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An Ode to Liberal Arts Education

Marketing of Liberal Arts Colleges Our Reflections

Thirty years. That’s how long Elliance has been making the case for liberal arts education with its noble goal of imparting practical idealism.

In that time, we’ve fashioned a host of edgy, bullet-proof arguments that speak of the liberal arts in fresh and exciting ways. Using the language of the day, we’ve confronted the shibboleths of vocationalism, technocracy, and careerism. To us, nothing is more practical, fulfilling and human than a liberal arts education. But at the heart of our argument has always been the heart of the matter: Personal Freedom.

Only the educated are free and only a liberal education is truly worthy of the name Formational Education.

This essay contains a bit of what we’ve been saying in viewbooks, on websites and in videos over the last three decades. But we don’t think we’ve exhausted the genre of liberal arts marketing.

The liberal arts aren’t good because they’re old; they’re old because they’re good.

More than ever, the business world is in need of intellectual athletes who come ready to play. And a liberal arts education is the best possible preparation for making a life for yourself in the real world – not simply a living. Most career training is hopelessly out of date soon after graduation anyway. So college shouldn’t be a question of how much you’ll make for yourself once you get out of college, but how much you”ll make of yourself while you’re still in college.

When it feels like the world is dog-eat-dog, it’s good to have an understanding of what it means to be human.

That’s why the liberal arts are sometimes referred to as the humanities. Modern critics claim a liberal education won’t get you a job – that it is an anachronism. But the liberally educated mind sees the flaws in this immediately. Because you are a human, and not an animal, a true education should likewise make you more humane. It should give you a greater sense of the world and the ability to find your place – and your purpose – within it.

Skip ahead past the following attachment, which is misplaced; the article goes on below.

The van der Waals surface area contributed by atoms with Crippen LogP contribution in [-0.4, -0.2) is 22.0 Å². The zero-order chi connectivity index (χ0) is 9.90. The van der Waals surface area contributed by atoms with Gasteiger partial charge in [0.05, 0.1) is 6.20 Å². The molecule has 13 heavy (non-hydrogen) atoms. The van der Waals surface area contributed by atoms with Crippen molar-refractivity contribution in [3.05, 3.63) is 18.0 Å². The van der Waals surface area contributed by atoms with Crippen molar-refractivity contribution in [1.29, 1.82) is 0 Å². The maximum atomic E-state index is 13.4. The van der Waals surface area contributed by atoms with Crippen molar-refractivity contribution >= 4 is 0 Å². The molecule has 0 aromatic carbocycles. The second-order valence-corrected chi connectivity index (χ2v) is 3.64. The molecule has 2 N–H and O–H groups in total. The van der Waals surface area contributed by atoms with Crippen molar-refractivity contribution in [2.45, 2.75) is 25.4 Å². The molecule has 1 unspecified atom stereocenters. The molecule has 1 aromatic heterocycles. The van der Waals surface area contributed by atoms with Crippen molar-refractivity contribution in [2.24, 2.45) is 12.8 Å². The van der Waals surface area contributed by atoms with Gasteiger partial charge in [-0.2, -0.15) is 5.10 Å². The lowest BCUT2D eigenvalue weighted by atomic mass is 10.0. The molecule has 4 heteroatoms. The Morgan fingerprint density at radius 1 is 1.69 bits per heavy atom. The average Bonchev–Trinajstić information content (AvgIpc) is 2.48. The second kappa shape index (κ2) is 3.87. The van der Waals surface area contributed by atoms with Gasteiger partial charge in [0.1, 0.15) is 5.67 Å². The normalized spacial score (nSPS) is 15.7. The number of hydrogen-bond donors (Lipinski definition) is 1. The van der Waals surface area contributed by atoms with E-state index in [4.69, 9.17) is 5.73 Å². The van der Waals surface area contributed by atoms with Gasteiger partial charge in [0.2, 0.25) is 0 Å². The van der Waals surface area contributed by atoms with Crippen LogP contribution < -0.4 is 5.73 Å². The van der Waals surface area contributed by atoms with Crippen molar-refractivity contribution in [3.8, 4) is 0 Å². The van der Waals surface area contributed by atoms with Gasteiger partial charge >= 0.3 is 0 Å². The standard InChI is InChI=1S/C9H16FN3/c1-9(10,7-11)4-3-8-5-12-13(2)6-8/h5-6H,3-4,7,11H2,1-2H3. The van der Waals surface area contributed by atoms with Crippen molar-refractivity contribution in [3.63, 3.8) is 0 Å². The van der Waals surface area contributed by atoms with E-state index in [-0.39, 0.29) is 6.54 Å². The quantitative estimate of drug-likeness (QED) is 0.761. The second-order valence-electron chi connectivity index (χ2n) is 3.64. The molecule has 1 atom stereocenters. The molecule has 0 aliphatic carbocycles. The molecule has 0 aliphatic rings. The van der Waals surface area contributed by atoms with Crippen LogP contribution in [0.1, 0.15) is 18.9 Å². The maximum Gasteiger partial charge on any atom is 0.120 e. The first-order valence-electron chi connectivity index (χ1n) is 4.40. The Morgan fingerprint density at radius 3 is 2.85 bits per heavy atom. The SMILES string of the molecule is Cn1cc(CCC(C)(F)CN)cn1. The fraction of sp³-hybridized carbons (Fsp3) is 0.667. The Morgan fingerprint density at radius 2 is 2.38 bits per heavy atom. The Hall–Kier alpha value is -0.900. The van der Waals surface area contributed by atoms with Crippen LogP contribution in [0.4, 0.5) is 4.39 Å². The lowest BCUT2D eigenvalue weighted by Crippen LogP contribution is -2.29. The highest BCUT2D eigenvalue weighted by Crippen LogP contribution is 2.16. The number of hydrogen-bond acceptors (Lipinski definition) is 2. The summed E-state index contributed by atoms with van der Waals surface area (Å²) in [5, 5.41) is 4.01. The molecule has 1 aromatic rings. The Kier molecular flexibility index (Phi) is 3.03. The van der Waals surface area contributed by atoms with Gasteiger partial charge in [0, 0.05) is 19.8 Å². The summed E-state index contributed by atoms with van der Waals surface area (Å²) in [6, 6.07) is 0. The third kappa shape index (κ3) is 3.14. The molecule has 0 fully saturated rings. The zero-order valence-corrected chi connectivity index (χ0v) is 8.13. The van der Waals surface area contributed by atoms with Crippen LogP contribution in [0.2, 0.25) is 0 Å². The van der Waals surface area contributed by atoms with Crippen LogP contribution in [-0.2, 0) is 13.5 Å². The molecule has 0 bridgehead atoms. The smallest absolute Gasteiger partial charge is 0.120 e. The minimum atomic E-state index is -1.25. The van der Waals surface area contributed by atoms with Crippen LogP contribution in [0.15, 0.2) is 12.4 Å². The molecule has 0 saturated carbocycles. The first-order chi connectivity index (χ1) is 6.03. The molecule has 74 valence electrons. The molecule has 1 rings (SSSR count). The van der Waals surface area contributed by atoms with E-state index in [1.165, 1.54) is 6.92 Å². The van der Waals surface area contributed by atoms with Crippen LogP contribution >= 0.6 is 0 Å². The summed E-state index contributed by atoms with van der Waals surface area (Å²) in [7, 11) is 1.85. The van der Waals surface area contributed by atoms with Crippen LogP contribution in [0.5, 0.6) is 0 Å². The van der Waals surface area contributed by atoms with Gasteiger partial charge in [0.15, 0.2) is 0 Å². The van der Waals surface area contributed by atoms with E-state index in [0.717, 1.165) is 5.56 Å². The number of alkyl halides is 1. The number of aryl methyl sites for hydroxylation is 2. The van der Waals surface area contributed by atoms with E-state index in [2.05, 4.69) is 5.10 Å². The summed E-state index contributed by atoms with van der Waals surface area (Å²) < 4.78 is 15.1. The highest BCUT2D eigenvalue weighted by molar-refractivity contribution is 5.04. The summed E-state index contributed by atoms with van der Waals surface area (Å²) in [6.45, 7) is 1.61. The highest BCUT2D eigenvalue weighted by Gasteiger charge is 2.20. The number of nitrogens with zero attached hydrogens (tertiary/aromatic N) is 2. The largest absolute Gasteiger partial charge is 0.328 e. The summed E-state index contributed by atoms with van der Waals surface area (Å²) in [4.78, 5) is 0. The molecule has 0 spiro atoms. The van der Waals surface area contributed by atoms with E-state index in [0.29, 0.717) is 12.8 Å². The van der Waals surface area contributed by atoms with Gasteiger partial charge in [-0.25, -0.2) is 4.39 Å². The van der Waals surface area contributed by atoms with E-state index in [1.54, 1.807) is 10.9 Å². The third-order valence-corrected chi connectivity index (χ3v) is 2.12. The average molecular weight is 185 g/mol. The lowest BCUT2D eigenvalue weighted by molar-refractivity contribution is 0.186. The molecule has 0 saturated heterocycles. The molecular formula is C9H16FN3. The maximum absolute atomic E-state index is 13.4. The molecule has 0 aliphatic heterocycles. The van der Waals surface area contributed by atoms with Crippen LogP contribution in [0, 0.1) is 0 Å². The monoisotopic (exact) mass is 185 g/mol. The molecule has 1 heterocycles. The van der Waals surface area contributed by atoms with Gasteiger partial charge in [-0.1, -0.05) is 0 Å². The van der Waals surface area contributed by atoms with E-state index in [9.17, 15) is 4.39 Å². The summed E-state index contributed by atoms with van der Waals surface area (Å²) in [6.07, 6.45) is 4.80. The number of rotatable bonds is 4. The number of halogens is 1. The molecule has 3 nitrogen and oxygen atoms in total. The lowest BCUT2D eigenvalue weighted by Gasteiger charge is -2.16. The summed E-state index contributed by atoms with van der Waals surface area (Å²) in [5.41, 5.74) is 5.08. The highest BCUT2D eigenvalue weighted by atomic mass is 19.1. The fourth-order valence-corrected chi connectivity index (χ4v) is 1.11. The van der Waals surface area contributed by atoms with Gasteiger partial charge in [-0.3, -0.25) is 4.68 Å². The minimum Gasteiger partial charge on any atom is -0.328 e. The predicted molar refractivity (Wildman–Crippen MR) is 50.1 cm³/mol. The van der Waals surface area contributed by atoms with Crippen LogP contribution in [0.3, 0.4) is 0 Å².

They say it’s not what you know but who you know. Except the most important person to know is you.

Ancient philosophers believed that any education worthy of the name must help one to “know thyself.” Socrates observed that “the unexamined life is not worth living.” Maybe that’s why so many people today find so little meaning in their lives: they haven’t discovered yet who they truly are. Nor why they are. That’s why one of the most important subjects you’ll study isn’t in a book. It’s in you. In fact, it is you. Who you are. Where you are going. And how you are going to get there. Liberal education holds up a mirror to your emerging inner self.

There’s lots of talk about free education. But precious little about an education that makes you free.

A person who doesn’t know his or herself is at a tremendous disadvantage in the world. It’s incredibly difficult to make good decisions, to have confidence or to be successful in life without this sense of self. That person is swept easily away by fads or fancies, media or myth. The problem isn’t so much that they believe nothing, but rather – especially in the age of the internet and social media – they will believe practically anything. We know only the liberal arts truly liberate; only the educated are truly free.

Whoever said great minds think alike never knew one; nor possessed one.

At a time when freedom of speech is in the news on campuses across the country, it is good to recall that disputation, not dogma, has always been at the heart of progress in human knowledge. This is a freedom cherished by the liberally educated mind. It is not fearful of opposing opinions, but invigorated and enriched by them. It knows that iron sharpens iron, and that sometimes the truth can hide itself in the most unlikely of places – such as in the words of your opponent.

If all you own is a hammer, every problem looks like a nail.

Specialists, necessarily, build silos; they drill deeply into a subject to uncover new knowledge in a particular field. And this is good – even great – as far as it goes. But someone has to be thinking beyond the silo, right? Someone has to have a grasp of how it is all connected. A liberal education seeks to give you an appreciation for this unity of knowledge and how everything works together. Only a liberal education will give you a full tool box to solve every kind of problem.

You weren’t born to be a cog in someone else’s machine.

Many colleges approach their students as though they have only one role: the role of employee – an engineer, a doctor, a lawyer, a business leader, a service provider. While this is an important role in your life, it is not the only one. You will also have a role as a citizen. A consumer. An investor. A neighbor. A spouse and parent, perhaps. A voter. A juror. Even, ironically, an employer. To be truly happy, you must find a way to live all of these roles well, not just your economic one. A liberal education is an education that refreshes all of you, and enables you to play all these roles holistically, integratively, and humanely.

We hope we get the chance to put our brains and talent together to advance the cause of liberal arts foundations at your institution. Please review our higher education marketing capabilities and consider partnering with us.